I promised this would be continued.... From the Stacks challenge
This is not a self-help book. It is neither a memoir nor an anodyne for the fearful. Some of Huffington's principles can be found in books that are anodynes for the fearful woman. Abandon false security, take risks, do not be deterred by those who would call you a bitch.
For that kind of advice, we don't need Arianna. We do need her, though, to understand that the goal of the fearless is not only personal. The stated goal of too many books and media shrinks is too small. Arianna wants to create fearless leaders who can change the world.
The thread that knits this book together is both small and huge. Begin, she says, by withdrawing, meditating, thinking, and creating a inner, quiet place, a true sanctuary that always will be intact and accessible.
Examine, then, your enemies, whether they are people in your life, phobias, local iniquities, global disasters, or the ingrained toxins that want to repel the possibility of change. Do not allow these heaps of foes to dishearten you. To believe that you will only be able to develop fearlessness when the heap becomes smaller is to live behind an counterproductive wall. Vanquish the next enemy, then the next, then the next.
(This imagery reminded me of the Tibetan Book of the Dead, the Bardo Theodol, in which the path to the next life is strewn with things that frightened you. You must challenge those fears to grow into a higher life.)
From your own center, says Arianna, let your action be guided by the compassion and interconnectedness that Sue Smalley (who contributes a brief essay) believes to be encoded in human DNA. (Arianna believes that we have a "Fifth Instinct" for spirituality, also hardwired.) Mythic images may serve as guides for this life - Hestia, for example, or Hermes - and may teach us how to be fearless.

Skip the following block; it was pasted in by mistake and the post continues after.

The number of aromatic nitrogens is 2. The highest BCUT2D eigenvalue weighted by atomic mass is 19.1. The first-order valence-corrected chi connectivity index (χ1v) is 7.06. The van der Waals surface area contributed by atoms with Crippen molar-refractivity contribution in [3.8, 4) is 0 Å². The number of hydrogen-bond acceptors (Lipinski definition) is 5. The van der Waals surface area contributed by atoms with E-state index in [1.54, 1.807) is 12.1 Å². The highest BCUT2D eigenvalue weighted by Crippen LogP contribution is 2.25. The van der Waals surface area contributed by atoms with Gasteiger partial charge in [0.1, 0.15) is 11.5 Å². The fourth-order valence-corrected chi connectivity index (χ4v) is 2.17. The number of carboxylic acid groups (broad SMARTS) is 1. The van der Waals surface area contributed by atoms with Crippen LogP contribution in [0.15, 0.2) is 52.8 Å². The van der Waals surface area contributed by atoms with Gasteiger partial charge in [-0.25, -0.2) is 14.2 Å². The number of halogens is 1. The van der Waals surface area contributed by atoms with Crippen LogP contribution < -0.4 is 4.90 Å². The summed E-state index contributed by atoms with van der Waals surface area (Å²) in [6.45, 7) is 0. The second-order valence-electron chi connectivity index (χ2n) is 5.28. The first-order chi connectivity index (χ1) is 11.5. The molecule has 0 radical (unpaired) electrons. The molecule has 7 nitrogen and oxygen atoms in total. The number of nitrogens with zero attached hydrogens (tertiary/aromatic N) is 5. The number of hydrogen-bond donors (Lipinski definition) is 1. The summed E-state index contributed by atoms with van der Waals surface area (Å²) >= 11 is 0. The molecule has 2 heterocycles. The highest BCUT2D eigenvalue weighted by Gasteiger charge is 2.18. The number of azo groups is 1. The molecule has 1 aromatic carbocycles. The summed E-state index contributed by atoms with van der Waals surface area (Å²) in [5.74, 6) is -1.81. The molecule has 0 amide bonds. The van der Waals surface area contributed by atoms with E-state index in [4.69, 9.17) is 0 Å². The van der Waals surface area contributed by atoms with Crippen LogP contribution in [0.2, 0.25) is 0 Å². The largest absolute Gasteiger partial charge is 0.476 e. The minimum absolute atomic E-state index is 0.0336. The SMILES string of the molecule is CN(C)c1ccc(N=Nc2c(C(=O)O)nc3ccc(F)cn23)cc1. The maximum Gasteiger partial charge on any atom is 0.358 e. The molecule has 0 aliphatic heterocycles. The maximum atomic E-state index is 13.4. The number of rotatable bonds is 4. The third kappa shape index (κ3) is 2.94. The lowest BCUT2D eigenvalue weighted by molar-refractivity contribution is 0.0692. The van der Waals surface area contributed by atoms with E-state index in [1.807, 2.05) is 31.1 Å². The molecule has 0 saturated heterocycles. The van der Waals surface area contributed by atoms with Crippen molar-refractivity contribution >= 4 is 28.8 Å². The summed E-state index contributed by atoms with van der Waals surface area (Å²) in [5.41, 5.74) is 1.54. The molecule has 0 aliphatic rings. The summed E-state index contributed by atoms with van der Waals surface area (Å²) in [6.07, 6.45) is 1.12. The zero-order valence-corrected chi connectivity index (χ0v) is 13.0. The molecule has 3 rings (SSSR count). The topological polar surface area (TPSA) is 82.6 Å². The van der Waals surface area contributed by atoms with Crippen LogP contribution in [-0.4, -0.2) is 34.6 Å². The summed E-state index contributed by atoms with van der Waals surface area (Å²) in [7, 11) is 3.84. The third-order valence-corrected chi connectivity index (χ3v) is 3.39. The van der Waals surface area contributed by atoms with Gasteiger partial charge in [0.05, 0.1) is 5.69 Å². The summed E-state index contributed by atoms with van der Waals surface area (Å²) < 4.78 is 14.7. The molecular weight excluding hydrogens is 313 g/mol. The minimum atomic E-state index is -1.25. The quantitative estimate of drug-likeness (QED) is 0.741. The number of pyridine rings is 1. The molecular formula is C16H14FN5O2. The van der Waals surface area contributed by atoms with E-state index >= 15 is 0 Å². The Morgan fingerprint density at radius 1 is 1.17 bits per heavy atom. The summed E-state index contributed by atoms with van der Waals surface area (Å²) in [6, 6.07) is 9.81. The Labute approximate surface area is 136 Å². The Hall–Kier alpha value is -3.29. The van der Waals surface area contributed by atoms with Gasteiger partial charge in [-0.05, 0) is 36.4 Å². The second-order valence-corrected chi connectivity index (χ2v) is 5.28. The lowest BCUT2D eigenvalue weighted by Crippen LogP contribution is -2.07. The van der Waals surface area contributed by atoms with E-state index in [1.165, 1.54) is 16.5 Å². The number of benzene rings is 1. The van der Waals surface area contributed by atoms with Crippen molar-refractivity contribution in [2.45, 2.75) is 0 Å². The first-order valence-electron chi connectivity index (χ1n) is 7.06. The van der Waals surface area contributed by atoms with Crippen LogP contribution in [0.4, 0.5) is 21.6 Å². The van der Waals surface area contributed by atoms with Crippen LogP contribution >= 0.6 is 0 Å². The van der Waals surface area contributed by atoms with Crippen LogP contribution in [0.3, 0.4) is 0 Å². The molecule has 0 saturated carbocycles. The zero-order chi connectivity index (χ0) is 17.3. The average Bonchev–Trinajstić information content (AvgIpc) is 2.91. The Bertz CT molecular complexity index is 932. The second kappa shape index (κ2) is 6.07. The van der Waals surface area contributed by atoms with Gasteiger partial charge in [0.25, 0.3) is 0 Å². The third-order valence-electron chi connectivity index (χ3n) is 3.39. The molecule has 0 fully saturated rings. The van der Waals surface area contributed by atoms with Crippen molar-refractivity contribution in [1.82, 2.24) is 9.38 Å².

My favorite part of this book showed Arianna's own awakening to the might of the status quo. Early in her career, she wrote a biography of Picasso that enraged the art world because she dared to write the blunt facts of Picasso's relationships with women. These facts showed him to be a mysogynist despot in his private life. The art establishment howled -- but, but, he was a great man! a genius! Geniuses deserve a little slack in how they interact with mortals!
Arianna weathered the tempest and went on to write, speak out, run for political office, and develop The Huffington Post. She embodies fearlessness, and this book may inspire some of the same to you.
(And I still want to be Arianna when I grow up!)